and t2.effdt = t.effdt
                                                       and t2.setid = t.setid
                                                       and t2.setcntrlvalue = t.setcntrlvalue
                                                       and t2.tree_name = t.tree_name
                                                       and t2.tree_branch = t.tree_branch)
and t.effdt = (select max (t3.effdt) from pstreenode t3
                                                  where t3.effdt<=sysdate 
                                                  and t3.tree_node = t.tree_node
                                                  and t3.setid = t.setid
                                                  and t3.setcntrlvalue = t.setcntrlvalue
                                                  and t3.tree_name = t.tree_name
                                                  and t3.tree_branch = t.tree_branch
                                                  and t3.tree_node_num = t.tree_node_num) 

The SQL works perfectly well, but an execution plan might reveal that the "costs" are a bit heavy.

After a long time, when I encountered the same requirement – once again in an SQR program, I thought of implementing something different and probably better. And I came up with a couple of SQR procedures to accomplish the same effect.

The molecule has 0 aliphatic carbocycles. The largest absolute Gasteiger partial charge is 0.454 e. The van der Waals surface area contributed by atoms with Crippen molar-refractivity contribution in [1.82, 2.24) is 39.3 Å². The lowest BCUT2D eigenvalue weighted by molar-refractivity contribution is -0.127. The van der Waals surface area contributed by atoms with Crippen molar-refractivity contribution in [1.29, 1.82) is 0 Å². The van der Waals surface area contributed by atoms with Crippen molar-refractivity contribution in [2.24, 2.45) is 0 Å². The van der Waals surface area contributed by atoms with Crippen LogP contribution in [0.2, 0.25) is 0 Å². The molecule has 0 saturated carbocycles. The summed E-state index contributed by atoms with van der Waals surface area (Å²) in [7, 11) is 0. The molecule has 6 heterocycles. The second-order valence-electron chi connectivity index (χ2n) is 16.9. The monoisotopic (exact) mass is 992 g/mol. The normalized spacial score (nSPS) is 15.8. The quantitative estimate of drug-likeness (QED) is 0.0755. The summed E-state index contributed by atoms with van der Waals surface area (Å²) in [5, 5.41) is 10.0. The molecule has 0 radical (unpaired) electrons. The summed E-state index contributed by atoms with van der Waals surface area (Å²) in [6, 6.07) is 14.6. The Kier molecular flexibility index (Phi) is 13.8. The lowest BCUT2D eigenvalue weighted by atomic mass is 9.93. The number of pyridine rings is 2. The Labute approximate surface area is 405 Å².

Begin-Procedure Get-Departments
    Let $deptid = <input_dept_id>
    Let $leaf_node = ‘N'
    Let $DEPT_CLAUSE = '('''||$deptid||''')'   
    While $leaf_node <> 'Y'
            Let $dept_string = ''
            Let $leaf_node = 'Y' 
            Do Fetch-Subdept
            Let $DEPT_CLAUSE = '(''' || $dept_string || ''')'
End- Procedure
Begin-Procedure Fetch-Subdept
    Move &A.TREE_NODE to $treenode
    Let $leaf_node = 'N'
    If $dept_string <> ''
          Let $dept_string = $dept_string || ','
          Let $dept_string = $dept_string || '''' || $treenode  || ''''

The above method will traverse the department tree on Breadth-first Search. Performance-wise, the SQR procedures were a tad faster than the SQL.